12. Can't say I eat a lot of pollen - not really something I enjoy. Would be surprised if different pollen didn't taste different though. Fuchsia honey is very nice though. Crystallises very quickly, almost white) and has a subtle lemony tang to it. Probably my favourite local honey.
  13. Remembered that I had a photo from some of the pollen sampling I did last season. Collected at the end of November. Lots of blue pollen...
  14. They definitely collect the pollen. Have only really seen it on their back legs where pollen is supposed to be. It is often very untidy looking though, in stringy bits rather than a nice solid clump and it falls off more easily than other pollen. At a number of my apiaries the hives get a dusting of blue in front of the hive entrance (usually a little later in spring but have already seen some this season). Will try to remember to take a photo next time I see it.
  15. @southbeeThis is a cherry laurel (Prunus laurocerasus). Quite a few around here too. I think they're considered a weed but bees quite like them.
  16. Sure is. Comes from Kotukutuku - our native tree fuchsia. Very common in the regenerating bush around here and the bees collect lots of nectar and some pollen from it.
  17. Yesterday I was at a Spring Festival for Otago Organics. Had been asked to go and talk about bees. Had a few laminated photos of bees to put up and was looking for a decent way to do it. Was rummaging through the shed looking for something I could use as a notice board and noticed the box of new hive mats. They work quite well as photo frames.
  18. I've got a bunch of 2-in-1 boxes that sat idle last season so I'll be putting bees back into these to get queens mated, which will be sold as queens or as nucs depending on what's in demand (mostly local hobby beekeepers). Since I'm in a city there are also quite a few local hobbyists who come to me for queen cells. They might only buy them in 2s or 3s but I still find it worthwhile. I think it is important for hobbyists to have access to nice gentle bees for their urban and suburban beehives.
  19. First cells of the season. The bees seem to be in the right mood:)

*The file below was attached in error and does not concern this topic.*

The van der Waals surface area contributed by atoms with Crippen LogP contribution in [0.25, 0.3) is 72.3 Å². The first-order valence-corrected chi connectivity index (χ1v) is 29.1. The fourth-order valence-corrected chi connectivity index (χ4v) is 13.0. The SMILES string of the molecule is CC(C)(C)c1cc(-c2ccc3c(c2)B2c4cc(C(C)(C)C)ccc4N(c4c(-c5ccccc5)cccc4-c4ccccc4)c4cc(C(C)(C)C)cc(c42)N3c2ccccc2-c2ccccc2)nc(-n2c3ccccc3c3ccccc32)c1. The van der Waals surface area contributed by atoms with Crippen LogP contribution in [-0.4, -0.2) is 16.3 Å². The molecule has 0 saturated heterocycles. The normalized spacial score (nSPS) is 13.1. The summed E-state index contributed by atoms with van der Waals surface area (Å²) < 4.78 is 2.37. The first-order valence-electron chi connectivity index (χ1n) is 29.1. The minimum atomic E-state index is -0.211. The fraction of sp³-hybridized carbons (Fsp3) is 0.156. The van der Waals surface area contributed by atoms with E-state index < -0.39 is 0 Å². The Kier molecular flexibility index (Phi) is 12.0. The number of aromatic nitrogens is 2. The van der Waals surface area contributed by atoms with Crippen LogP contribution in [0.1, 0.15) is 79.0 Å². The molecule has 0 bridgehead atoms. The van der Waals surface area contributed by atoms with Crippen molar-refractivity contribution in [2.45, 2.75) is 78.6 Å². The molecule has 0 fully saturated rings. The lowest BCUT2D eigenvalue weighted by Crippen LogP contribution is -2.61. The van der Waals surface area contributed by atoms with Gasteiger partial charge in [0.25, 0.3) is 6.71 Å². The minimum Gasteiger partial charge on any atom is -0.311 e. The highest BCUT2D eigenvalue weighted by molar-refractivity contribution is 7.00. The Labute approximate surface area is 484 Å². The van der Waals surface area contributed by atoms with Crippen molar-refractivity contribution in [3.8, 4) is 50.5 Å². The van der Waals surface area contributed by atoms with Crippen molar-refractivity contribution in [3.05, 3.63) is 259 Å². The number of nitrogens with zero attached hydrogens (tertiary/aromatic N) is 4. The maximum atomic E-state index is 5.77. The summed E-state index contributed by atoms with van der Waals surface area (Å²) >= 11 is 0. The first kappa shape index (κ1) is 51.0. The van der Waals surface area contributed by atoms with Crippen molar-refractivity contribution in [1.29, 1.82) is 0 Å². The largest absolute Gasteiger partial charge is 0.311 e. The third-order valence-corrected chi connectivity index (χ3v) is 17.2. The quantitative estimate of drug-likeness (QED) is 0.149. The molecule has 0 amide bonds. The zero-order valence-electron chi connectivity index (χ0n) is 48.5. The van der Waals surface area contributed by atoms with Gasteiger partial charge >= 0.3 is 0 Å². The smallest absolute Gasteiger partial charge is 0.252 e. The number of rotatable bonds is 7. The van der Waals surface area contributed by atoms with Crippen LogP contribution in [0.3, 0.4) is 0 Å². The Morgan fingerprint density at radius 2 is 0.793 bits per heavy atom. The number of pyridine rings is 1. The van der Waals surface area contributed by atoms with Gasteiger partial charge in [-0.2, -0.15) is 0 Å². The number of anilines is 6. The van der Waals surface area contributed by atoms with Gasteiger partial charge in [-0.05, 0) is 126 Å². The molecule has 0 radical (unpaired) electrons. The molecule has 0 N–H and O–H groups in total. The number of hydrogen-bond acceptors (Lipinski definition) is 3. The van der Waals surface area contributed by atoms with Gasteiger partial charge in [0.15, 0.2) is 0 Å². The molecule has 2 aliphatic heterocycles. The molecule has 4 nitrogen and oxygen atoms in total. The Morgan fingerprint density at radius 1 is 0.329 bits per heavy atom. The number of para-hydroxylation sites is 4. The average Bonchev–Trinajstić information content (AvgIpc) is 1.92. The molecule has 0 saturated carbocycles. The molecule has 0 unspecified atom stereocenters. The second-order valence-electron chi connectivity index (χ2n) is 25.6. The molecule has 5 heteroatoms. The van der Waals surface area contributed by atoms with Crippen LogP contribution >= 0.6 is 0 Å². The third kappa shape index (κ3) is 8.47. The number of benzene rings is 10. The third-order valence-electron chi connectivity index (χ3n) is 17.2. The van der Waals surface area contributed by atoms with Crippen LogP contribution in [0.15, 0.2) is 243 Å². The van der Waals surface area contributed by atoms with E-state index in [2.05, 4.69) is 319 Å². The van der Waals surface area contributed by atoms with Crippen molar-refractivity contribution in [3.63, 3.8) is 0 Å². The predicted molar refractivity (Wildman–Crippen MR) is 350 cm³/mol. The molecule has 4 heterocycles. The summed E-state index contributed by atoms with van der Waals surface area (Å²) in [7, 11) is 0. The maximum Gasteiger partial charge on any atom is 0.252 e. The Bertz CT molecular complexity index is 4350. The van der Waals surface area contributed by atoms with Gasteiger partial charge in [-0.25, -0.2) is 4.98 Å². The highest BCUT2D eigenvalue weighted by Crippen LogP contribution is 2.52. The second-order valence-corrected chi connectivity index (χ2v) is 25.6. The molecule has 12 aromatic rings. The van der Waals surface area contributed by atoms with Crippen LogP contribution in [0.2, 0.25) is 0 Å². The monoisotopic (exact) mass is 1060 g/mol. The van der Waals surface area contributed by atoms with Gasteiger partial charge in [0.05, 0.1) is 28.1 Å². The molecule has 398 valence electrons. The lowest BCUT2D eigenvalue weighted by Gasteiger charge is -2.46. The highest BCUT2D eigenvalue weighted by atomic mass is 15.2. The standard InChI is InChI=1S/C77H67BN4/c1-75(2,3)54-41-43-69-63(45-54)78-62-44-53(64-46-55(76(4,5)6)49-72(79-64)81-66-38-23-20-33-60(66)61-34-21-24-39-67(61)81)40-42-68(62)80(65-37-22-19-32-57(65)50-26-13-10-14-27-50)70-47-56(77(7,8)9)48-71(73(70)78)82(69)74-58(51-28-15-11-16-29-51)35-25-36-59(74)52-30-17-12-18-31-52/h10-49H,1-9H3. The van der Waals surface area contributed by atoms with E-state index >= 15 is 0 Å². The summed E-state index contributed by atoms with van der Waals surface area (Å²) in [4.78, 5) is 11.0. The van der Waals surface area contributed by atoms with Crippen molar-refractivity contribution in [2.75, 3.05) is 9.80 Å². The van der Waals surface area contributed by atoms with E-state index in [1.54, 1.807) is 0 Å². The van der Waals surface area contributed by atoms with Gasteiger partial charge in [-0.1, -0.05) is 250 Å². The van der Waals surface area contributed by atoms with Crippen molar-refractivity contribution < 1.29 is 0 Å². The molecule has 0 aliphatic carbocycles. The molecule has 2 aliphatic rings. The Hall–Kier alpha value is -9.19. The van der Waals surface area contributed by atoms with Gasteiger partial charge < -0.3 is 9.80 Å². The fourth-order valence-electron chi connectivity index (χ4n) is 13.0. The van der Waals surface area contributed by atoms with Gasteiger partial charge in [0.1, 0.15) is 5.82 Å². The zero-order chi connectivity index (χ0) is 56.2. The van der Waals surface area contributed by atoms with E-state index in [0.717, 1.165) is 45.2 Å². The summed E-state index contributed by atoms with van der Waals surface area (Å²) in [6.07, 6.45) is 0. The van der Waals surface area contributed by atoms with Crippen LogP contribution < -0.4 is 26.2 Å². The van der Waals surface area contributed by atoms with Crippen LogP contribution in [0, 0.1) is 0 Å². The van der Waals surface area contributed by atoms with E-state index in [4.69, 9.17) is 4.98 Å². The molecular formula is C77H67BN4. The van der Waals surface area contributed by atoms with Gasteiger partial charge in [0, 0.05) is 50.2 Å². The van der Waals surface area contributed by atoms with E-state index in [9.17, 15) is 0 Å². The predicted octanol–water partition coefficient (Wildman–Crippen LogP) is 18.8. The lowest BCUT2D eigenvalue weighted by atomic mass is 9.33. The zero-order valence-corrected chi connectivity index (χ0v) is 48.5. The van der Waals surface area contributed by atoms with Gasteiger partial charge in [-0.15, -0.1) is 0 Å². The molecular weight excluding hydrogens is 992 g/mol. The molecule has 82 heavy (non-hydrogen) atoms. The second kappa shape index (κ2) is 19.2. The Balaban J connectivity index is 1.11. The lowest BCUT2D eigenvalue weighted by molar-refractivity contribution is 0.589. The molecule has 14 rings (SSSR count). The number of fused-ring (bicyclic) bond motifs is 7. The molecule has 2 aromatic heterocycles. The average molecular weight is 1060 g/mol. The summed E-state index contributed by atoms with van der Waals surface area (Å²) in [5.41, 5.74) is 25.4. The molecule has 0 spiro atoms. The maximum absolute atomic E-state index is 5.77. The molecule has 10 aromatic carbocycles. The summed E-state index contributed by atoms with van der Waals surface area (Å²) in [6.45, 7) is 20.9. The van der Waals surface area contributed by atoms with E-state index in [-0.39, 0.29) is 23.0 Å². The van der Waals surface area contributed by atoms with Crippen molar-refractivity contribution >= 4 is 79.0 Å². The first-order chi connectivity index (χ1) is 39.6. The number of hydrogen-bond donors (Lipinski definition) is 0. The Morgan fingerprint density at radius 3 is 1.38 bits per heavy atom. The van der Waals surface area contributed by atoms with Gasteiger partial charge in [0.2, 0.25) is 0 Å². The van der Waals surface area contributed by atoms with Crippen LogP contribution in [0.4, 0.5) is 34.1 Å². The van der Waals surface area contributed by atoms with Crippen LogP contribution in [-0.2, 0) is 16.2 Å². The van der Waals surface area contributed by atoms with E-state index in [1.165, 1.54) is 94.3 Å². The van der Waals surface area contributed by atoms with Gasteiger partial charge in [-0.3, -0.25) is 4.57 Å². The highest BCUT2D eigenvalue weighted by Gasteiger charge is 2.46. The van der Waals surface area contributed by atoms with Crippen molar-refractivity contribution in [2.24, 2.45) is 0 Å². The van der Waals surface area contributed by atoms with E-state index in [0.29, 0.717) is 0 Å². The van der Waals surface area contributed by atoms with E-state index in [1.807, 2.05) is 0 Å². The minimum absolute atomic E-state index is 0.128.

20. I also have got reasonable results grafting straight into plastic cups (Buzzco). I certainly prefer putting them into hives for a day or two first though. I use recycled ones quite often. These get cleaned up by heating in a pot with some dishwashing liquid until the wax has melted off them. Then rinsed 3-4 times with cold water. These have a little residual wax left on them and bees are very happy to use them. I have a vague recollection from a conversation with my brother, who uses the Ecrotek ones, that they work better if the bees get a chance to polish them up (and the Ecrotek websit
  21. Given the amount of pine we produce here I'd just go with it is crazy rather than only seeming crazy...
  22. I hate hobbyist-bashing when it comes to AFB. Yes, some get caught out using second-hand gear etc but AFB is primarily a disease spread by commercial beekeepers.
  23. I certainly find the text alerts frustrating. All they say is: LOCAL AFB ADVICE Notified within 2km of your MAF site IDs ... Increase frequency of inspection for 18 months. Pretty sure a rob out notice is different to this but it really in not very informative. For me, if a hive is found with some cells of AFB 1.5km away I am not that concerned. If it was a heavy infection 50m down the road I need to be far more concerned. I agree with @john berry. A scale of severity would be good. As would a more accurate indicator of how far away it was (why no
  24. @Kiwi Bee You could try Farm source. That is the glycerine I use and I am happy with the job it is doing. https://store.nzfarmsource.co.nz/catalog/ecolab-glycerine-5l/212374